Available data do not indicate any difference in anthropometric measurements at birth with in utero tenofovir exposure, but there are conflicting data on whether there might be some delayed effects at age 6 months–1 year.17,31 The biologic plausibility of later emergence of growth effects due to in utero tenofovir exposure, especially when they are not observed at birth and there is not continued exposure (studies analyzed were in formula-fed populations), is unclear. Again, there are limited longitudinal data to determine whether such findings persist or have clinical relevance; 2 studies with longer follow-up (to age 2–5 years) did not find any differences in growth with TDF exposure. More data in larger cohorts are needed to be able to determine whether there are any adverse effects of in utero tenofovir exposure on bone or long-term growth.
Strengths of our meta-analysis include use of a standard protocol, a comprehensive and updated literature search strategy, and involvement of 2 independent reviewers in all stages of the review process. There are also limitations of the study that should be considered. First, some of the studies had small sample sizes. Second, the review was limited by the small number of studies reporting most of the outcomes of interest. Most of the pooled estimates should be interpreted with caution, and more research with larger sample sizes is needed to confirm these findings. We applied the I2 value to assess heterogeneity. It is worth considering that I2 values are typically high, and potentially exaggerated, when combining observational studies; therefore, interpreting the I2 values should be performed with caution.47 Finally, inclusion of observational studies may lead to bias because unknown confounding that were not adjusted for, other than ART, might be responsible for maternal or infant AEs.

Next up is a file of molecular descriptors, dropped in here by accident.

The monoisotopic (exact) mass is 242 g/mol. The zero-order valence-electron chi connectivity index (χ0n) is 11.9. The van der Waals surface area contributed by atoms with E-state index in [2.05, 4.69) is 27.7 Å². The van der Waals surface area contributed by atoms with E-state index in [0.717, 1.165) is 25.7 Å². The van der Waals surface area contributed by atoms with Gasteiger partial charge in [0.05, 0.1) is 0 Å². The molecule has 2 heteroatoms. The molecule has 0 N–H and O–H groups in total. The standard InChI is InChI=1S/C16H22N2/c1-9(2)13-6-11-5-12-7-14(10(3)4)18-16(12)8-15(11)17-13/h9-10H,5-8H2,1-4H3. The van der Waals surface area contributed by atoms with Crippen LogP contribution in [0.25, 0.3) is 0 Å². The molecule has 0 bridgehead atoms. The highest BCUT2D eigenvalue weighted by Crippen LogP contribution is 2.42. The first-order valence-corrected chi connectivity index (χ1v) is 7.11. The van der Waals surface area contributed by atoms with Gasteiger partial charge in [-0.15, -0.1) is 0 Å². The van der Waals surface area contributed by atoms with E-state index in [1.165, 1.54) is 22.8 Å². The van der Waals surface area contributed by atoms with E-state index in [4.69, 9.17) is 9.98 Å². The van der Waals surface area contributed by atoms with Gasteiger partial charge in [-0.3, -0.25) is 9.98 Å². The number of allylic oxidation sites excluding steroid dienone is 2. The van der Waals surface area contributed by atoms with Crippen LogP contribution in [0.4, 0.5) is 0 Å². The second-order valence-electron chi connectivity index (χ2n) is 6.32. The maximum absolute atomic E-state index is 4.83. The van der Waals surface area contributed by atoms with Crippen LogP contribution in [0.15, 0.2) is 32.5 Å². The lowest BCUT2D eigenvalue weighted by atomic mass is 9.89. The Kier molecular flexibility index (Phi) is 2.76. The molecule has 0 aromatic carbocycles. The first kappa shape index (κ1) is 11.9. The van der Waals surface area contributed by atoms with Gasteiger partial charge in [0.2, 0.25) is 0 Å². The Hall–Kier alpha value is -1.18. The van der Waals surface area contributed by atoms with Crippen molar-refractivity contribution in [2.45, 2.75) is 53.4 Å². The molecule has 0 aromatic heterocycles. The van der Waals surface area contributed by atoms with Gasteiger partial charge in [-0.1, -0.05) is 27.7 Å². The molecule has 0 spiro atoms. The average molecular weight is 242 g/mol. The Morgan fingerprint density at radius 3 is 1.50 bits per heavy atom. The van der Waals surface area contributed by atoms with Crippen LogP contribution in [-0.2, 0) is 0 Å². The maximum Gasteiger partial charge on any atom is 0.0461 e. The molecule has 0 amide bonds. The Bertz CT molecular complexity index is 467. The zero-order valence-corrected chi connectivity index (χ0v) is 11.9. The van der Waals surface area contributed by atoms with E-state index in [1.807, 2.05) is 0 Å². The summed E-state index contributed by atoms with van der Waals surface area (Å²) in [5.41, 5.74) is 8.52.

In summary, although the available data suggest that use of a TDF-containing ART regimen seems to be safe for HIV-infected pregnant women and their infants, the data remain limited and few studies addressed maternal toxicity or infant growth and bone effects. In consideration of these data, the good safety and efficacy data of TDF-containing first-line therapy overall, and the programmatic advantages of harmonizing ART across populations, the latest WHO guidelines continue to recommend TDF + FTC (or 3 TC) + EFV as first-line ART for adults, including pregnant women. Nevertheless, given the expected global increase in TDF use with implementation of WHO guidelines for universal treatment for all HIV-infected individuals, including pregnant and nonpregnant women, additional research on the safety of TDF in pregnancy is needed, particularly prospective longitudinal data on growth and maternal/infant bone density measurements.
We thank Ms. Caroline Connor, PhD, for reviewing and providing editing services for this manuscript.